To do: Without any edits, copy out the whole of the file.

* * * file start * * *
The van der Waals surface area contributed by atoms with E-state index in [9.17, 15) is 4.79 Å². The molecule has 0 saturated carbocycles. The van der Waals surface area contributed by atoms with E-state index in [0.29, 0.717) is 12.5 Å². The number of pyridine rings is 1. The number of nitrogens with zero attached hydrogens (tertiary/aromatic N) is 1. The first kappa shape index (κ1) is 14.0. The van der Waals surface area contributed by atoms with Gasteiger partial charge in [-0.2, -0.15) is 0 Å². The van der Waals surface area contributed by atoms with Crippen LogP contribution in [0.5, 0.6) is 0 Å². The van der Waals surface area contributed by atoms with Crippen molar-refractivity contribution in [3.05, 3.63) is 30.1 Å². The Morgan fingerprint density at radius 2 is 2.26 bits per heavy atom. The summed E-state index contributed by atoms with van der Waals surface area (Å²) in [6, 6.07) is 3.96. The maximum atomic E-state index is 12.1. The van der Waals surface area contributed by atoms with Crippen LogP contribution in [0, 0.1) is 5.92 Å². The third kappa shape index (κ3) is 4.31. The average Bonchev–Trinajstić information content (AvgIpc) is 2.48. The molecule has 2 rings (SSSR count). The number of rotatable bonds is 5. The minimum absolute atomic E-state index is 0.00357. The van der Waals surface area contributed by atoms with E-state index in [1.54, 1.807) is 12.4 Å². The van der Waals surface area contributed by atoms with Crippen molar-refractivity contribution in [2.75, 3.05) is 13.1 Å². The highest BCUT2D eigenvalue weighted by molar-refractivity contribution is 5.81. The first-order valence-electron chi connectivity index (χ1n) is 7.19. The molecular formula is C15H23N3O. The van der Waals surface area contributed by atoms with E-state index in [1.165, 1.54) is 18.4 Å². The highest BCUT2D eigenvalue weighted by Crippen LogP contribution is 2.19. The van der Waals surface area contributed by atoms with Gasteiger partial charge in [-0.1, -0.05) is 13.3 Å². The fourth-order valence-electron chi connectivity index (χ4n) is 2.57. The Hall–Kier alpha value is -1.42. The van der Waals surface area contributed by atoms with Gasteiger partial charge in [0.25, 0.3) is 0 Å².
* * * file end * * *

The van der Waals surface area contributed by atoms with E-state index in [9.17, 15) is 4.79 Å². The molecule has 0 saturated carbocycles. The van der Waals surface area contributed by atoms with E-state index in [0.29, 0.717) is 12.5 Å². The number of pyridine rings is 1. The number of nitrogens with zero attached hydrogens (tertiary/aromatic N) is 1. The first kappa shape index (κ1) is 14.0. The van der Waals surface area contributed by atoms with Gasteiger partial charge in [-0.2, -0.15) is 0 Å². The van der Waals surface area contributed by atoms with Crippen LogP contribution in [0.5, 0.6) is 0 Å². The van der Waals surface area contributed by atoms with Crippen molar-refractivity contribution in [3.05, 3.63) is 30.1 Å². The Morgan fingerprint density at radius 2 is 2.26 bits per heavy atom. The summed E-state index contributed by atoms with van der Waals surface area (Å²) in [6, 6.07) is 3.96. The maximum atomic E-state index is 12.1. The van der Waals surface area contributed by atoms with Crippen LogP contribution in [0, 0.1) is 5.92 Å². The third kappa shape index (κ3) is 4.31. The average Bonchev–Trinajstić information content (AvgIpc) is 2.48. The molecule has 2 rings (SSSR count). The number of rotatable bonds is 5. The minimum absolute atomic E-state index is 0.00357. The van der Waals surface area contributed by atoms with E-state index in [1.54, 1.807) is 12.4 Å². The van der Waals surface area contributed by atoms with Crippen molar-refractivity contribution in [2.75, 3.05) is 13.1 Å². The highest BCUT2D eigenvalue weighted by molar-refractivity contribution is 5.81. The first-order valence-electron chi connectivity index (χ1n) is 7.19. The molecular formula is C15H23N3O. The van der Waals surface area contributed by atoms with E-state index in [1.165, 1.54) is 18.4 Å². The highest BCUT2D eigenvalue weighted by Crippen LogP contribution is 2.19. The van der Waals surface area contributed by atoms with Gasteiger partial charge in [-0.1, -0.05) is 13.3 Å². The fourth-order valence-electron chi connectivity index (χ4n) is 2.57. The Hall–Kier alpha value is -1.42. The van der Waals surface area contributed by atoms with Gasteiger partial charge in [0.25, 0.3) is 0 Å².